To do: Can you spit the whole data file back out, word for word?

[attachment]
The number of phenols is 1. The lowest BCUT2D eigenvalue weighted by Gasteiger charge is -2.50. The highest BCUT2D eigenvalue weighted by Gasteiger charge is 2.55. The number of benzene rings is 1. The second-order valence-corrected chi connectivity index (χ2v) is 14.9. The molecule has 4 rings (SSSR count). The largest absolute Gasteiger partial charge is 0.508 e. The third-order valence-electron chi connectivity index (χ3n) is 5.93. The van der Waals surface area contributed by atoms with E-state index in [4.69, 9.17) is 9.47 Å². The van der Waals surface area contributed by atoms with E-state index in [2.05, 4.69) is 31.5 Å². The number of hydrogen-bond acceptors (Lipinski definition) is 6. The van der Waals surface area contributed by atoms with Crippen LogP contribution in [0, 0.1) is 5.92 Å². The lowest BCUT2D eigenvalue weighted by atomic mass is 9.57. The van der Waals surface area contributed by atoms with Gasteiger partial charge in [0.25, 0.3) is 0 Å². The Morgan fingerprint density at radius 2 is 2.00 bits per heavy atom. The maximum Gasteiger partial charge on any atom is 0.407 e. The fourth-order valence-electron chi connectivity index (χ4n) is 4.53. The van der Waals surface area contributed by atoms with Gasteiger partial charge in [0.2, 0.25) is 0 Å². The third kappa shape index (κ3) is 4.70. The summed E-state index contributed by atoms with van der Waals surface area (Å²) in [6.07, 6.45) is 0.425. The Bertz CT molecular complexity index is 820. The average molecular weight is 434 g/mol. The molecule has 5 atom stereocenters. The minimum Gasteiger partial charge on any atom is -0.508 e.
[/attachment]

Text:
The number of phenols is 1. The lowest BCUT2D eigenvalue weighted by Gasteiger charge is -2.50. The highest BCUT2D eigenvalue weighted by Gasteiger charge is 2.55. The number of benzene rings is 1. The second-order valence-corrected chi connectivity index (χ2v) is 14.9. The molecule has 4 rings (SSSR count). The largest absolute Gasteiger partial charge is 0.508 e. The third-order valence-electron chi connectivity index (χ3n) is 5.93. The van der Waals surface area contributed by atoms with E-state index in [4.69, 9.17) is 9.47 Å². The van der Waals surface area contributed by atoms with E-state index in [2.05, 4.69) is 31.5 Å². The number of hydrogen-bond acceptors (Lipinski definition) is 6. The van der Waals surface area contributed by atoms with Crippen LogP contribution in [0, 0.1) is 5.92 Å². The lowest BCUT2D eigenvalue weighted by atomic mass is 9.57. The van der Waals surface area contributed by atoms with Gasteiger partial charge in [0.25, 0.3) is 0 Å². The Morgan fingerprint density at radius 2 is 2.00 bits per heavy atom. The maximum Gasteiger partial charge on any atom is 0.407 e. The fourth-order valence-electron chi connectivity index (χ4n) is 4.53. The van der Waals surface area contributed by atoms with Gasteiger partial charge in [0.2, 0.25) is 0 Å². The third kappa shape index (κ3) is 4.70. The summed E-state index contributed by atoms with van der Waals surface area (Å²) in [6.07, 6.45) is 0.425. The Bertz CT molecular complexity index is 820. The average molecular weight is 434 g/mol. The molecule has 5 atom stereocenters. The minimum Gasteiger partial charge on any atom is -0.508 e.